Most parotid gland infections cannot be prevented, according to Healthline. People can minimize the risk of developing infections by drinking sufficient fluids and practicing proper oral hygiene, including brushing and flossing teeth at least twice daily.
The parotid glands are the largest major salivary glands and are located inside the cheeks above the jaw in front of the ears, states Healthline. Parotitis is a bacterial or viral infection of one or both of the parotid glands, typically caused by diminished saliva flow or the blockage or inflammation of a salivary duct. When saliva does not efficiently flush bacteria and food particles from the mouth, infection frequently develops.
Bacterial infections, such as Staphylococcus aureus, Streptococcus viridans and Escherichia coli, are responsible for most cases of parotits, asserts Healthline. Viral infections causing reduced saliva production include mumps, HIV, herpes, influenza A and parainfluenza types I and II. Other conditions that interfere with saliva production include alcoholism, dehydration, malnutrition and bulimia. Mucous or crystallized minerals can also block salivary ducts, reducing saliva production and resulting in infection.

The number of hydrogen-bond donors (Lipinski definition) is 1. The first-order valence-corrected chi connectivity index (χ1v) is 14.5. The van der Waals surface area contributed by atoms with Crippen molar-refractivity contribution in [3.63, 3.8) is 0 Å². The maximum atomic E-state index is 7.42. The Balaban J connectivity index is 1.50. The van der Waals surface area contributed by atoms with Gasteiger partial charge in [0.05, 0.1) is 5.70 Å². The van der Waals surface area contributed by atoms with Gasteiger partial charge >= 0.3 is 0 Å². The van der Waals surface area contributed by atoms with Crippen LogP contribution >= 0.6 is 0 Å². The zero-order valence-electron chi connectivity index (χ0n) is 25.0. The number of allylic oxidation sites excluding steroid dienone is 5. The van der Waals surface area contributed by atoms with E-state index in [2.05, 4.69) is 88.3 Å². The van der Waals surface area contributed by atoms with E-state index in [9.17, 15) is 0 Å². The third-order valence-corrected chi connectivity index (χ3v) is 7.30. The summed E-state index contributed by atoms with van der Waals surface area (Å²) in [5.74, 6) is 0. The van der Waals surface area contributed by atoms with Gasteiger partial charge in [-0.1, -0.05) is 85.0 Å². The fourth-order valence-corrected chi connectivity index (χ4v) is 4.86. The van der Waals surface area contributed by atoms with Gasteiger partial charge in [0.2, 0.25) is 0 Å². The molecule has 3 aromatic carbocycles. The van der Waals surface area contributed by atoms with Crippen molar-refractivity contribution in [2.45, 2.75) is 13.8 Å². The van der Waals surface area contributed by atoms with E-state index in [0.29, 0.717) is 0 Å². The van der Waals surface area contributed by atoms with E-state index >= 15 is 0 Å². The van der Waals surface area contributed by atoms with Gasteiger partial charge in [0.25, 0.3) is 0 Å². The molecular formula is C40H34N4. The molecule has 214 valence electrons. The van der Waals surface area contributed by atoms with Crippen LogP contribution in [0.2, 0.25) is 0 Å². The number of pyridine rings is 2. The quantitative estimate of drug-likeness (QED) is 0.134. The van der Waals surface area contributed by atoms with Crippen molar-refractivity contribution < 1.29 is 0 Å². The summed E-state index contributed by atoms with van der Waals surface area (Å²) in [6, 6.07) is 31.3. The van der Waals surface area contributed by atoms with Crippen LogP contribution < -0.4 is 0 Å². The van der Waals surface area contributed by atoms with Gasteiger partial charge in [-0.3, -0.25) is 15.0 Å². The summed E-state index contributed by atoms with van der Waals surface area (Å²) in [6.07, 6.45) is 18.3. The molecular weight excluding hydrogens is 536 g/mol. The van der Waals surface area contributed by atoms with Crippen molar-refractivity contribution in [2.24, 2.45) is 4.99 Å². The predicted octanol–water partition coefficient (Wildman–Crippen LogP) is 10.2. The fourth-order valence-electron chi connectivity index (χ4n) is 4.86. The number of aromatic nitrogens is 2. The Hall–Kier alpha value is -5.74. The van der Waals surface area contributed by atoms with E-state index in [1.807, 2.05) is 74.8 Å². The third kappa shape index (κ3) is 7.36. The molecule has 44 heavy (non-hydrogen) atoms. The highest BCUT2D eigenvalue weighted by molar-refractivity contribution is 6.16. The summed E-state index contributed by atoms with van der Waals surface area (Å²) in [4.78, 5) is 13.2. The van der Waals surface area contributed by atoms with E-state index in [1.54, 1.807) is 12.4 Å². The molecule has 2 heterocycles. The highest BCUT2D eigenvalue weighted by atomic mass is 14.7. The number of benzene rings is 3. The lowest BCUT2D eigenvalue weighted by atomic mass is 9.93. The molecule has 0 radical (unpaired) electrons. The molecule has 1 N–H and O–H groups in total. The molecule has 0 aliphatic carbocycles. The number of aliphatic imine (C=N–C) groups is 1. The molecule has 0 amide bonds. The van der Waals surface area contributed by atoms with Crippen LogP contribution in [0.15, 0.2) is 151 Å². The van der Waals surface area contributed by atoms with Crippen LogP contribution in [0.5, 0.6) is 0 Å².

Treatment of parotitis varies in relation to the severity, symptoms and underlying cause of the infection, reports Healthline. Doctors usually treat bacterial infections with antibiotics. If an untreated infection forms an abscess, a physician may use fine needle aspiration to drain pus from the abscess.